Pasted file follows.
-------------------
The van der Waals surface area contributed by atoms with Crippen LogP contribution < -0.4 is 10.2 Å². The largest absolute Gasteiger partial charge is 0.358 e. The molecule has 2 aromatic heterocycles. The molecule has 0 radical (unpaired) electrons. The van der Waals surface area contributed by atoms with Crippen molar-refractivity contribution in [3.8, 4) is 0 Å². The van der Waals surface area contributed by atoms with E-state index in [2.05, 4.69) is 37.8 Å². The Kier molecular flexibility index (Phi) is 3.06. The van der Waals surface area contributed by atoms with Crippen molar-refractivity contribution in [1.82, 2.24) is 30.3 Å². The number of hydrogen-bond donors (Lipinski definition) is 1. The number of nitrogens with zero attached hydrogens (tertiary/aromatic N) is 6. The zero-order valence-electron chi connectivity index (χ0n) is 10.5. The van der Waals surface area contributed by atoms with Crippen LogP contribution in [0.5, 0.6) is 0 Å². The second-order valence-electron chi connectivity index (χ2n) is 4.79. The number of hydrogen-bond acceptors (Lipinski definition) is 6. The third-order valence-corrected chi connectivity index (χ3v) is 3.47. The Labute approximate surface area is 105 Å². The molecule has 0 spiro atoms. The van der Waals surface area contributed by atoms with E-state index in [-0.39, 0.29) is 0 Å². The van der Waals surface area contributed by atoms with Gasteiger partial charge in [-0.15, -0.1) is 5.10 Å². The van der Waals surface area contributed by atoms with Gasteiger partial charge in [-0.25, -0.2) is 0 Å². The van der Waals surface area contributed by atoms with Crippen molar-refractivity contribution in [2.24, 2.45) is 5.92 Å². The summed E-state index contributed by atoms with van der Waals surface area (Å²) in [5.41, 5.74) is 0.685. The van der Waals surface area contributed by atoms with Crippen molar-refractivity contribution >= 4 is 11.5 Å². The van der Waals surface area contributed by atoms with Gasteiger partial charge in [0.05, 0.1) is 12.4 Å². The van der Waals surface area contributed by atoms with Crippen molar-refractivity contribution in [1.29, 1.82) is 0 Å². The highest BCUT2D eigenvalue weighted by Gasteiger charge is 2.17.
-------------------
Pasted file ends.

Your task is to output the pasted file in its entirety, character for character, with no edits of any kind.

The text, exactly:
The van der Waals surface area contributed by atoms with Crippen LogP contribution < -0.4 is 10.2 Å². The largest absolute Gasteiger partial charge is 0.358 e. The molecule has 2 aromatic heterocycles. The molecule has 0 radical (unpaired) electrons. The van der Waals surface area contributed by atoms with Crippen molar-refractivity contribution in [3.8, 4) is 0 Å². The van der Waals surface area contributed by atoms with E-state index in [2.05, 4.69) is 37.8 Å². The Kier molecular flexibility index (Phi) is 3.06. The van der Waals surface area contributed by atoms with Crippen molar-refractivity contribution in [1.82, 2.24) is 30.3 Å². The number of hydrogen-bond donors (Lipinski definition) is 1. The number of nitrogens with zero attached hydrogens (tertiary/aromatic N) is 6. The zero-order valence-electron chi connectivity index (χ0n) is 10.5. The van der Waals surface area contributed by atoms with Crippen LogP contribution in [0.5, 0.6) is 0 Å². The second-order valence-electron chi connectivity index (χ2n) is 4.79. The number of hydrogen-bond acceptors (Lipinski definition) is 6. The third-order valence-corrected chi connectivity index (χ3v) is 3.47. The Labute approximate surface area is 105 Å². The molecule has 0 spiro atoms. The van der Waals surface area contributed by atoms with E-state index in [-0.39, 0.29) is 0 Å². The van der Waals surface area contributed by atoms with Gasteiger partial charge in [-0.15, -0.1) is 5.10 Å². The van der Waals surface area contributed by atoms with Gasteiger partial charge in [-0.25, -0.2) is 0 Å². The van der Waals surface area contributed by atoms with Crippen molar-refractivity contribution in [2.24, 2.45) is 5.92 Å². The summed E-state index contributed by atoms with van der Waals surface area (Å²) in [5.41, 5.74) is 0.685. The van der Waals surface area contributed by atoms with Crippen molar-refractivity contribution >= 4 is 11.5 Å². The van der Waals surface area contributed by atoms with Gasteiger partial charge in [0.05, 0.1) is 12.4 Å². The van der Waals surface area contributed by atoms with Crippen molar-refractivity contribution in [1.29, 1.82) is 0 Å². The highest BCUT2D eigenvalue weighted by Gasteiger charge is 2.17.